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The One Ring


We are nearly at the end of this survey of a few of the more prominent of Tolkien's sources and methods. Having identified some of his sources, we have been able to see how Tolkien drew inspiration from them. More significantly, we have seen something of how he used them to form the rich subcreated world in which The Lord of the Rings is situated, to give the sense of a depth of time past which even in itself is so aesthetically powerful. Language and story were both co-opted from texts such as Beowulf, Sir Gawain and the Green Knight and Völuspá, but so too were some of the more unusual, and most successful, aspects of the literary form of The Lord of the Rings: the understanding of the power of names, and the layers of their history; the expression of the beauty of the natural world; and the deployment of a world of stories (and histories) only alluded to, to give a sense of time past. Perhaps most of all, we have seen some of Tolkien's precedents for using tales of magic to lead us to an understanding of man.

But what most captures the imagination in The Lord of the Rings are those deeper themes of Beowulf and Sir Gawain and the Green Knight: the hopelessness of the human struggle against darkness, in which hope must nevertheless be retained; and ultimately, the need to maintain humanity in the face of monstrosity. For the people of Middle-earth, the battle with Sauron is at base a battle to keep from falling to his methods. The favourite characters of The Lord of the Rings have always been the hobbits: everyday people who find themselves a part of events far greater than themselves. They find that they must play their parts nonetheless, and rise to the challenge. But the novel does not stop at this level: it is about the success of the small against the big, but more importantly it is about the success, and necessity, of innocence. These tensions are deeply embedded in the structure of the novel in the contrastive pairings of characters such as Boromir and Faramir, Gandalf and Saruman, and Frodo and Gollum (Book I, Chapter 2):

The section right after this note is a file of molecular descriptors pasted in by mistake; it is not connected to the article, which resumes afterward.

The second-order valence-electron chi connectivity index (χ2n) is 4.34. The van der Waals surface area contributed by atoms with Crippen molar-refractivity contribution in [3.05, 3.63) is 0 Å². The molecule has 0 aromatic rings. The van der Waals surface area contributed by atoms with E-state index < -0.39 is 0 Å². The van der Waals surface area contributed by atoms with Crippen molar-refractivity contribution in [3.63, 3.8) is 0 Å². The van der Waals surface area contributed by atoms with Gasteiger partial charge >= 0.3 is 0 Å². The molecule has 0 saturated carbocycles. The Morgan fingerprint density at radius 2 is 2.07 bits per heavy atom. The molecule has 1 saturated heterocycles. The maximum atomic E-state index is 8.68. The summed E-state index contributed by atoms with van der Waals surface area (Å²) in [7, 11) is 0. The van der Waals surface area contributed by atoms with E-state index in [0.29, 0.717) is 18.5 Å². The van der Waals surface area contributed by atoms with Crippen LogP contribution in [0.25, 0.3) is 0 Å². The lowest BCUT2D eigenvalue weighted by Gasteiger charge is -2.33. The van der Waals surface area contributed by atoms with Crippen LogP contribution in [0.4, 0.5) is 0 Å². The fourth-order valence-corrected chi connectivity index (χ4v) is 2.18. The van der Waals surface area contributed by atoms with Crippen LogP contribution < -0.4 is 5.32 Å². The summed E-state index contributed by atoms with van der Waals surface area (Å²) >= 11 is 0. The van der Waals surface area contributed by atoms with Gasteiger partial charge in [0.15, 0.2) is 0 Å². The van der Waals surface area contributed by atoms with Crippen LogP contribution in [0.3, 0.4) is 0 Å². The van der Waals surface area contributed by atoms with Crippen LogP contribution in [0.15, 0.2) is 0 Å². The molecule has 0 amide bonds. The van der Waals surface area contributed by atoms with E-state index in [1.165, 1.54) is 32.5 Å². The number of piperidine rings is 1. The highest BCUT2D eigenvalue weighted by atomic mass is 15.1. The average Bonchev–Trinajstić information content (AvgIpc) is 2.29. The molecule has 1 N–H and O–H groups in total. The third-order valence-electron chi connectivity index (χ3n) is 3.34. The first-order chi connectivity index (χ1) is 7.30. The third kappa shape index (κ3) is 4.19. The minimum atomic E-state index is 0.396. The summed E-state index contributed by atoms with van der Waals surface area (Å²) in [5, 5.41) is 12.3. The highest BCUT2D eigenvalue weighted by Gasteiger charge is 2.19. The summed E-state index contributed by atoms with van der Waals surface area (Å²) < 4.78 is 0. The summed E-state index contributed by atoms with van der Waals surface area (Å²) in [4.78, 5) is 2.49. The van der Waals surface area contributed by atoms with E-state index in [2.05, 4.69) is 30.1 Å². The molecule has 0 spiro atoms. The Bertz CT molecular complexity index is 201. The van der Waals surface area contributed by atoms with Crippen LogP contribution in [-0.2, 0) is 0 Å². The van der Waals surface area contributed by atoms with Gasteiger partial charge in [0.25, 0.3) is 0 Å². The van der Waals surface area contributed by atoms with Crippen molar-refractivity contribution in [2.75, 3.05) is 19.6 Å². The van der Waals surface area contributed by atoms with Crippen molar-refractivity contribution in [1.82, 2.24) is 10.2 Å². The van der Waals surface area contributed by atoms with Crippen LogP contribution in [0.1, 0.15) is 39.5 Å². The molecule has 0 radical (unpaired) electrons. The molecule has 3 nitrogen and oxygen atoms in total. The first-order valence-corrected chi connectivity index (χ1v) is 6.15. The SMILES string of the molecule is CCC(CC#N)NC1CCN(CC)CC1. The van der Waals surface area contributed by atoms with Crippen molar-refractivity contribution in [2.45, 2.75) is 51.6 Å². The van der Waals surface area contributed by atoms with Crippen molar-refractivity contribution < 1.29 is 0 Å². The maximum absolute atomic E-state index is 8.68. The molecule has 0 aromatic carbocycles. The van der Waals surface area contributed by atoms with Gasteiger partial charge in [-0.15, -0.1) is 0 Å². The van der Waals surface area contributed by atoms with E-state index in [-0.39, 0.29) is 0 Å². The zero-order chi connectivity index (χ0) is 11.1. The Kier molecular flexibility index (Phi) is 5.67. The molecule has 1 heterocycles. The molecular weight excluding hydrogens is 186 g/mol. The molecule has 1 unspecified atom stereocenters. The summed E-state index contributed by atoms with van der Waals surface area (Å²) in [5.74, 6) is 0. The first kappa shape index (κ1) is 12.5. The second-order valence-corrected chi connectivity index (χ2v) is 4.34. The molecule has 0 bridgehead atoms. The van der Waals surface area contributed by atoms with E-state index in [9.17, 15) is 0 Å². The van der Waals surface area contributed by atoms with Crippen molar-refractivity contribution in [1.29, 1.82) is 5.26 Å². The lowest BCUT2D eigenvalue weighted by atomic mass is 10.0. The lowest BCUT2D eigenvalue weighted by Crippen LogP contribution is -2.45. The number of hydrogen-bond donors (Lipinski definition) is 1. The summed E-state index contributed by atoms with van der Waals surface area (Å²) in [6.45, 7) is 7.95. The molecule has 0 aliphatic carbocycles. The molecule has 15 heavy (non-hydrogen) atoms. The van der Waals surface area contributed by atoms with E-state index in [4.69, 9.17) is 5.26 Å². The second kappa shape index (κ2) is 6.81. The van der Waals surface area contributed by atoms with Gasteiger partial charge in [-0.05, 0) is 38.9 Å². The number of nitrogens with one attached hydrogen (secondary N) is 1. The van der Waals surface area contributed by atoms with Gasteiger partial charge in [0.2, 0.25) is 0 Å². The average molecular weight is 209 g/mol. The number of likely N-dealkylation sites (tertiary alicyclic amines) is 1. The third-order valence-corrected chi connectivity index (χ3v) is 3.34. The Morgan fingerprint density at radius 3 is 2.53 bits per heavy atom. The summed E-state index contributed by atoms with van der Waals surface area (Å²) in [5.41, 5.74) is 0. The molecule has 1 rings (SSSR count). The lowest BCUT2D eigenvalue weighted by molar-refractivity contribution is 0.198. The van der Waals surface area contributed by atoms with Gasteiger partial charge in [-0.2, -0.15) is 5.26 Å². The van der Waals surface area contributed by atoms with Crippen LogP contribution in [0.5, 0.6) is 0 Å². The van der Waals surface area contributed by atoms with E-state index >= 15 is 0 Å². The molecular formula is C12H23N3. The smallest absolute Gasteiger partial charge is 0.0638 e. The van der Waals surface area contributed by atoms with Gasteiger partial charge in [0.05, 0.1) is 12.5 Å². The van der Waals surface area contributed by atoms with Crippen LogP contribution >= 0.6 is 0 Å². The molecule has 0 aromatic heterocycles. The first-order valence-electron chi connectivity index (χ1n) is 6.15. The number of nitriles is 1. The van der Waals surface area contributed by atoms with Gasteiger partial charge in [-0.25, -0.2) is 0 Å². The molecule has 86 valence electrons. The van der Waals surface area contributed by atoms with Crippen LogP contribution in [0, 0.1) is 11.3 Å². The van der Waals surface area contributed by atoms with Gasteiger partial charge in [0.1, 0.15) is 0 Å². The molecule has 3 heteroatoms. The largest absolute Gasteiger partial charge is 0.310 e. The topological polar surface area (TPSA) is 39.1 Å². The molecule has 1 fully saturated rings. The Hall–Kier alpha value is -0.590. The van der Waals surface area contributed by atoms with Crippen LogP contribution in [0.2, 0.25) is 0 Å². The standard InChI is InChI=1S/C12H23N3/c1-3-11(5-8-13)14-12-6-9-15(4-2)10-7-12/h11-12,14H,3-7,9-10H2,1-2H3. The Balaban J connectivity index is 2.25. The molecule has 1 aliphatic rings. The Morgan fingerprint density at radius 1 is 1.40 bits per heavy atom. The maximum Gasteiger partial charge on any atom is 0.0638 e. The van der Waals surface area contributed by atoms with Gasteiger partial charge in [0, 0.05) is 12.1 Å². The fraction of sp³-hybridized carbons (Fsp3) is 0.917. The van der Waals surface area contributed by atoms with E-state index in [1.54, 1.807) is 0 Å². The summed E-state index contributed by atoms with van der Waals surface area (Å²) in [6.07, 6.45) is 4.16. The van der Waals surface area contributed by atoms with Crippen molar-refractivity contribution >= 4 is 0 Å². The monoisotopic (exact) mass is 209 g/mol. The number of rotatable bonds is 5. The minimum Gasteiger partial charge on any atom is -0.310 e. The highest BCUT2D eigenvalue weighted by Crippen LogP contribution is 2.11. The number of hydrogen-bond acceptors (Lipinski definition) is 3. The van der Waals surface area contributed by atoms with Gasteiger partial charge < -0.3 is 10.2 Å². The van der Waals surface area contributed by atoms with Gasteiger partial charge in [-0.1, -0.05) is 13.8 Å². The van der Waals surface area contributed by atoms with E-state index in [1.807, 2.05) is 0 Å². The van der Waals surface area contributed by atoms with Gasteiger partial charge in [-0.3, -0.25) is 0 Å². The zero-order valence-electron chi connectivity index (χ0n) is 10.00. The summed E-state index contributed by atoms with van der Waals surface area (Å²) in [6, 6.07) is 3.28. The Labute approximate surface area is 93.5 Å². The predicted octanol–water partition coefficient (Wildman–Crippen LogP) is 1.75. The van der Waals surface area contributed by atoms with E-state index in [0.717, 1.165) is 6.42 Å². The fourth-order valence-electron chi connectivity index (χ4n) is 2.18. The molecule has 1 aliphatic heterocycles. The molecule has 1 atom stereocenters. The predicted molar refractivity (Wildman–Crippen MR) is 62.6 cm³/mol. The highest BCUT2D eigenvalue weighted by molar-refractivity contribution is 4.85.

'What a pity that Bilbo did not stab that vile creature, when he had the chance!'
'Pity? It was Pity that stayed his hand. Pity, and Mercy: not to strike without need. And he has been well rewarded, Frodo. Be sure that he took so little hurt from the evil, and escaped in the end, because he began his ownership of the Ring so. With Pity.'